On Sunday evening, a girl gets beaten and raped in a moving bus in Delhi. She then gets thrown off the bus; tossed on the highway like garbage. The girl had to undergo critical surgeries to survive. She is currently, on a ventilator, and can only communicate with her family and the police by writing.
What can we do to wipe out this menace? What does the country really need to eradicate the crime of rape?
Some say we need stricter laws. Let’s take a look at the present laws on rape. Thanks to Bollywood movies, we know rape is a criminal offence under Section 375 of the Indian Penal Code. Let’s picture a scenario and look closer.
A man rapes a woman. A case is filed. Now, because the law is blind, in a court of law, one would need to provide evidence for a crime. Let’s say the accused man has a history of raping, molesting or harassing women, that history cannot be brought up during the trial. Why? Because Section 54 of the Indian Evidence Act disallows that. What it does allow is for the accused to bring up his past in case he wants to prove his “good character”. However, the same rule would not hold true for the woman. Section 146 and 155(4) of the same Act allow the defense to question the woman about her sexual history. The basis upon which the defense can argue include:
1. The victim is a woman of loose morals.
2. She had previous sexual relations with other people.
So what really is the law suggesting here? A woman who is not a virgin does not have the right to file a complaint against being raped? So do we just need stricter laws or do we need to look at rape in a different way?
Rape is Not Sex
A pair of skinny jeans and a sleeveless blouse do not hypnotize men to rape women. Short skirts are not provoking. What is provoking, however, is rape jokes in movies like 3 idiots. What is provoking is a dancer in an item song, being flocked and touched by men and shown to enjoy the whole thing. Not to forget the lyrics of those songs.
The message: Women enjoy being touched by strangers.
What is provoking is the songs of Honey Singh that the youngsters so love to hear. What does it provoke? It provokes the self-esteem and anger of some people who have somehow managed to remain human in a society with rape culture.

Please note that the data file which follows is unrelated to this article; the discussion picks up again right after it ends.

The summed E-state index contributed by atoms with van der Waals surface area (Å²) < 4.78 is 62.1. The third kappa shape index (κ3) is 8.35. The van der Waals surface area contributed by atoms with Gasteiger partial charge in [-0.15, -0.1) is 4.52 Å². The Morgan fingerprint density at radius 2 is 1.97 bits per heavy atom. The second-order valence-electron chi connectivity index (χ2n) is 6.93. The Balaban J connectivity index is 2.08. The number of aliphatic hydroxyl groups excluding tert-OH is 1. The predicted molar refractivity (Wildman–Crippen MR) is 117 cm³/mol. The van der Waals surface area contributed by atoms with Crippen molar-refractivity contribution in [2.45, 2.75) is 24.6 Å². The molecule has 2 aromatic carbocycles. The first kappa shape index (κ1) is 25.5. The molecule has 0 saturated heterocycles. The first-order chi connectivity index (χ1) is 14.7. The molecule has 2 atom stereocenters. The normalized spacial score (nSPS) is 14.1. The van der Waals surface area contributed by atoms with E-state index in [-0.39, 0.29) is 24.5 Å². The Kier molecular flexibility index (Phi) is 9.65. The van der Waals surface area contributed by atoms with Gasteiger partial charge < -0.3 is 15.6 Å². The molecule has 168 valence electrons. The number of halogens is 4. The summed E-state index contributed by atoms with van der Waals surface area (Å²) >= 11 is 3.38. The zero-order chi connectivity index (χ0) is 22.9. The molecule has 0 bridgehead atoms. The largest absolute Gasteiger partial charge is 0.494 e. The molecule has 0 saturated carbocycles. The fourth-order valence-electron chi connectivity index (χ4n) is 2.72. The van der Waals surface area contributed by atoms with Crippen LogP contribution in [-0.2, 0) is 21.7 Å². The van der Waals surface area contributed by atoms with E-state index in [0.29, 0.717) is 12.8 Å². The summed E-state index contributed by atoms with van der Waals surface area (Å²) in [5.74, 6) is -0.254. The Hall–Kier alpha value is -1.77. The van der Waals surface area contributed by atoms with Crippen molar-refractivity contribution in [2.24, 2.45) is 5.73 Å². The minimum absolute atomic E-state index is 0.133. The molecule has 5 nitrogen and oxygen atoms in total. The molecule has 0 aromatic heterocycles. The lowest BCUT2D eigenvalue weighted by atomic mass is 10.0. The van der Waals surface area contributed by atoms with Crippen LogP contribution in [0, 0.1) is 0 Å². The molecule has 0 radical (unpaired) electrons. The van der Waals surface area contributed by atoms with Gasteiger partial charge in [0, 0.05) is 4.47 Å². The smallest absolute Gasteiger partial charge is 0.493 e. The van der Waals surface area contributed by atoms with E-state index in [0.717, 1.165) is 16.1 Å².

So when people listen to songs like ‘Balatkaari’ or songs with titles that I’m afraid I can’t even write for I’m writing for a college newspaper, when these songs (read noises) and ‘creative artists’ like Honey Singh (a misogynist who seems he cannot get over a breakup after being dumped) are free, out there with their music being played aloud and danced to; if Honey Singh can scream his tonsils out then why is there a need felt by the Censor Board to mute words like ‘condom’ in Hindi movies? Why are cartoonists put behind bars? Why are M.F. Hussain’s paintings banned but not Honey Singh’s songs? Isn’t the Indian society trying to tell us something here? What it is trying to tell us is that you cannot disrespect Gods, but you can disrespect women. Honey Singh probably feels the same impunity that most rapists feel.
I had once read somewhere that most men would rape if they had the opportunity and if they knew for sure that they could get away with it. That pornography is not sex, it is sex inequality turned into sex for the pleasure of men.
Why care about a girl being molested on camera? Why care about those ‘lovely and heart-warming’ remarks that ‘innocent Romeos’ pass on girls at every corner? And why care about a girl being raped and thrown off a bus?
In this particular case we probably care because she is in a critical medical condition. But if she had not been in a critical condition, it is quite possible many would have criticized her decision to go out for an evening movie shows. Maybe the country just pays heed when the act of rape is supplemented by inhuman torture and physical injury. The country cried for Aruna Shanbaug. But what made them cry was the aftermath of rape and not the rape itself.
When rapists and molesters strip a woman in broad daylight and make a video of the girl and of themselves molesting her, what do you see in their faces? Their faces depict a certain kind of power that they seem to derive from the girl’s pain. And then there is a certain kind of smile that their grossly lips curl into. The smile is the pleasure they get by putting somebody else in a helpless situation. That is the moment when those men stop being men; stop being human.
One needs to take a stand. And I don’t mean one should go out on the streets and protest and change the world overnight. But do something that would change the world some day, to take a stand in our own living rooms. When we get furious when we hear a rape story but then also enjoy a rape joke or a rape song, it just makes us look like a bunch of hypocrites.
To reiterate, rape is not sex. And yes, there are bad men out there. Men who think a girl gets up every morning to dress up for them, slips into a skinny pair of jeans for them, wears her hair in a certain way for them, takes a certain road for them, travels in a certain bus for them, and therefore chooses them as their ‘sex’ (rape) partners.
When it comes to rape, there are mainly two types of people. There is a set of people who get outraged by the crime and protest on the streets; while there is another set that stay at home and spend their day tapping their feet to a Honey Singh song.